Saturday, 21 May 2022


How is our voice shaped by the journey that we are taking with the Lord and how He is speaking to us?
I suppose we remember certain voices in our generation – or even in past generations now we have the ability to record sound and video and see and hear what “great men” have said. When they hear the words “I have a dream”, most people in my generation will not need to be prompted a second time. Martin Luther King’s speech during the March on Washington for Jobs and Freedom on August 28, 1963 is a once in a lifetime landmark remembered by people across the world. Equally for people of my father’s generation in the UK “we shall fight them on the beaches” is a reminder of the tremendous boost that Sir Winston Churchill gave the country in the dark days of the battle for France (this speech was given to parliament on 4 June 1940).

Some voices remain in our heads – those of loved ones, friends, teachers and other people who have been significant to us in some way. Two that I remember at a church that I went to in my teens were an elderly lady that now and again gave exhortations starting “my child”. This “first person” voice that she used to encourage, support and challenge the saints in that church always felt deeply personal, and it was always very moving to hear the word of the Lord come across in that way. No matter what – even in rebuke – the voice was dripping with love and compassion and melted your heart with a desire to please Jesus. Another person – an older man in the same church – used to pray about God’s faithfulness. He would relate stories about normal happenings being at home alone in “his little flat” and all of a sudden “Great Scott” he would say “I realised that the Lord was right there with me”. He found the Lord present in the smallest things and his voice was full of gratitude and love for the saviour who has promised never to leave us or forsake us (his favourite verse).

The Old Testament prophets all have a specific voice. Yes, they gave out the same kinds of warnings – to Israel with warnings about their unfaithfulness and lack of love for the one who had chosen them as His special people, and to other nations about, for example, the fact that they had enjoyed and been over-zealous when God chose them to discipline His Israel. But they also had a unique voice – one which betrays their own relationship with God at the time, maybe their background and personality and why the Lord called them to be the bearer of a particular message. Here are a few thoughts and a bit of a summary of a recent journey through Habakkuk:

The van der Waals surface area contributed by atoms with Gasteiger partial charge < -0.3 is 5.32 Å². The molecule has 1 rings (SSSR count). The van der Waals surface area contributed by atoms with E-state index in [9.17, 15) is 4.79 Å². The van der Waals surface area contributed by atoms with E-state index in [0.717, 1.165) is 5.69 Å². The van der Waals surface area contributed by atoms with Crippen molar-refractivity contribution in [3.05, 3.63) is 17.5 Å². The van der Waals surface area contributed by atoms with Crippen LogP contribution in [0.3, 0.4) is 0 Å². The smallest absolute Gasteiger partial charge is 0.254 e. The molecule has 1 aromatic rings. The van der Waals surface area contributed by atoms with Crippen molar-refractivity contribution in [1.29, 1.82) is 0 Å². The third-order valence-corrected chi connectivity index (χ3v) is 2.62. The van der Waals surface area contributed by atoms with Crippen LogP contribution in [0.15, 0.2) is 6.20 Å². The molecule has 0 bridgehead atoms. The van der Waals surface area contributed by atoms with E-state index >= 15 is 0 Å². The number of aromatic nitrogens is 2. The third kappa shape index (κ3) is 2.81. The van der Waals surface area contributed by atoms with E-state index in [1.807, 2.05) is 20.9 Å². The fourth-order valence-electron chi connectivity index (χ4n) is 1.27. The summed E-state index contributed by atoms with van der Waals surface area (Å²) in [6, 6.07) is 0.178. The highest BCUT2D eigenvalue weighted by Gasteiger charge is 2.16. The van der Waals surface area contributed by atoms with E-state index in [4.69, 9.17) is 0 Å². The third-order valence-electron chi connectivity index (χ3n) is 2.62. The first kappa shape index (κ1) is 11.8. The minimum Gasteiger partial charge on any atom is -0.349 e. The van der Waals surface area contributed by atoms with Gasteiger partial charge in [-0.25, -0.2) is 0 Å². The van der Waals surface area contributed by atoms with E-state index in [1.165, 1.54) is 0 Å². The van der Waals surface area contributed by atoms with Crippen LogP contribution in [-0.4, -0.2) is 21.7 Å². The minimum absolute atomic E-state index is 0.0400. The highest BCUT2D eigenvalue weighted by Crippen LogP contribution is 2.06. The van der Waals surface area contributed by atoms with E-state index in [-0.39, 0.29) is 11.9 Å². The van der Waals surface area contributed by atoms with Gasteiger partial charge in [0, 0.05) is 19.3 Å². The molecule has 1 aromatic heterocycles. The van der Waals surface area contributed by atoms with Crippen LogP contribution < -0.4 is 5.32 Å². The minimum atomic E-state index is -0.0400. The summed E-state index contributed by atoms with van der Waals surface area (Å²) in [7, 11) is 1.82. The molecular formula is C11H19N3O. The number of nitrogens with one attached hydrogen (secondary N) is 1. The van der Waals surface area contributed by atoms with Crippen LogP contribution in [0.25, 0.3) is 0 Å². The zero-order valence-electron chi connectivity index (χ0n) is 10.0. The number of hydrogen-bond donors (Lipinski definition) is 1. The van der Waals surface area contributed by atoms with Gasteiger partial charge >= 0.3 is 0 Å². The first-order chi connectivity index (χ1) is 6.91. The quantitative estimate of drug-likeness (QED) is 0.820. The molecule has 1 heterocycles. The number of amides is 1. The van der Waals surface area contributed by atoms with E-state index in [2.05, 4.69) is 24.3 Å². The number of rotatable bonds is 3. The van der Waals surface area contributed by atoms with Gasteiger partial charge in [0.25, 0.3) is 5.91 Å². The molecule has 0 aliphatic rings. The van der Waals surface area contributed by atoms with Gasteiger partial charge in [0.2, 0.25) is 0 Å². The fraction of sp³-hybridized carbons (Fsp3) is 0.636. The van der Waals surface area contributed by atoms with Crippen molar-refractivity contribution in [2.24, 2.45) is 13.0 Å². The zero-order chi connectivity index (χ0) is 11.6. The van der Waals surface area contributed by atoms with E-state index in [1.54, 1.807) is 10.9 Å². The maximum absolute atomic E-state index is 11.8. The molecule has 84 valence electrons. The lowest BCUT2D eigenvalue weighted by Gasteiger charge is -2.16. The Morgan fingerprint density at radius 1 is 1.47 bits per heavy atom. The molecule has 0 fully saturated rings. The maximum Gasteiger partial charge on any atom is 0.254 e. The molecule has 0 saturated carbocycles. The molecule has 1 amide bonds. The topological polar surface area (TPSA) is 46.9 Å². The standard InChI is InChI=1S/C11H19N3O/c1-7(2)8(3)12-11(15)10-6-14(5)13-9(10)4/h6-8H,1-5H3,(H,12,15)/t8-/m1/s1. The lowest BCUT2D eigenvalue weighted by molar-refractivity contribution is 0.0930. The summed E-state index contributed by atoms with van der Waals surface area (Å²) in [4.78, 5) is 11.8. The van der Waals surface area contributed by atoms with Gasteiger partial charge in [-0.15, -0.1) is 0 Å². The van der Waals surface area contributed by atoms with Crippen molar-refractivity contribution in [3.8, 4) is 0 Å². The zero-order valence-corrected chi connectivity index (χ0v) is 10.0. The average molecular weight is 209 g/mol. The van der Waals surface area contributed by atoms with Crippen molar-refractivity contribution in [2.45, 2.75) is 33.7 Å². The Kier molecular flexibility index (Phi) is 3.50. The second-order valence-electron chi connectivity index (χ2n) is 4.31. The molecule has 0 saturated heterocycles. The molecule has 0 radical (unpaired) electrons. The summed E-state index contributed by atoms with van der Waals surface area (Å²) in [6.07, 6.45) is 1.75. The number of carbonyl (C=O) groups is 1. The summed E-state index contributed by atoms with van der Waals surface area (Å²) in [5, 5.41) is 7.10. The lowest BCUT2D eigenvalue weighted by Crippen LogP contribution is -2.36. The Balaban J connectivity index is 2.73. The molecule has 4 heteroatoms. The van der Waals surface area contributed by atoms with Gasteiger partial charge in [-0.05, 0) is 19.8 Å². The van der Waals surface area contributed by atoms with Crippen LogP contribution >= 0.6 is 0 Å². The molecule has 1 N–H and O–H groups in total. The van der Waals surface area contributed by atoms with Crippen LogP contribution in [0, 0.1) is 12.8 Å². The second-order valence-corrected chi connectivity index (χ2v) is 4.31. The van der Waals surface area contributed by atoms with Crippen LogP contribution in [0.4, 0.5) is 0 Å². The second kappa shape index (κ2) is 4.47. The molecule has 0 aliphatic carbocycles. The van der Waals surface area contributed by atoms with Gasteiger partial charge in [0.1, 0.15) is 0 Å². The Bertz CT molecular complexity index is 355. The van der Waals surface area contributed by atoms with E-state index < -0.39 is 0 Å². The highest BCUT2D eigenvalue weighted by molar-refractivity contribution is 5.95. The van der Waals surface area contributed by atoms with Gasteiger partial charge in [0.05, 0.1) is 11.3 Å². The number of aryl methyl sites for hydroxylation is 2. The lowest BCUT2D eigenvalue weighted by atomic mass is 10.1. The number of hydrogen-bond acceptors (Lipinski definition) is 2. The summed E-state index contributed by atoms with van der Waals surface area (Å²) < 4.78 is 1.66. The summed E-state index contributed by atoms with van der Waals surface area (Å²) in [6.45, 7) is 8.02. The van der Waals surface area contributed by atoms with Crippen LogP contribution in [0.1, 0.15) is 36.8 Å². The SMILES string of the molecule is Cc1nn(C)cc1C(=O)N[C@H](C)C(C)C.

The prophet starts with a question which is prompted by seeing the sin and corruption of God’s people through the eyes of the Lord Himself. He is seeing the revelation but doesn’t know what to do with it. He asks the Lord why He has shown him this distress yet is apparently doing nothing to help those who are injured by it? He asks the Lord – having shown me the problem why don’t You answer my prayer for justice and mercy for the poor and exploited and downtrodden? The Lord does answer and promises unbelievable events in the prophet’s lifetime that will completely destroy the status quo.

The prophet carries on asking questions because there only seems to be evil upon evil: “But how can you stand these treacherous, evil men? Your eyes are too holy to look at evil, and you cannot stand the sight of people doing wrong. So why are you silent while they destroy people who are more righteous than they are?” (Habakkuk 1:13)
Still not understanding the ways of the Almighty the prophet determines to play his part and “stand his watch”. Habakkuk 2:1: “I will climb my watchtower and wait to see what the Lord will tell me to say and what answer he will give to my complaint”. He knows that if he is faithful to his calling and patient, the Lord will correct his lack of understanding and wrong assumptions about what is going on. The Lord gets the prophet to write down the vision as a test and testimony: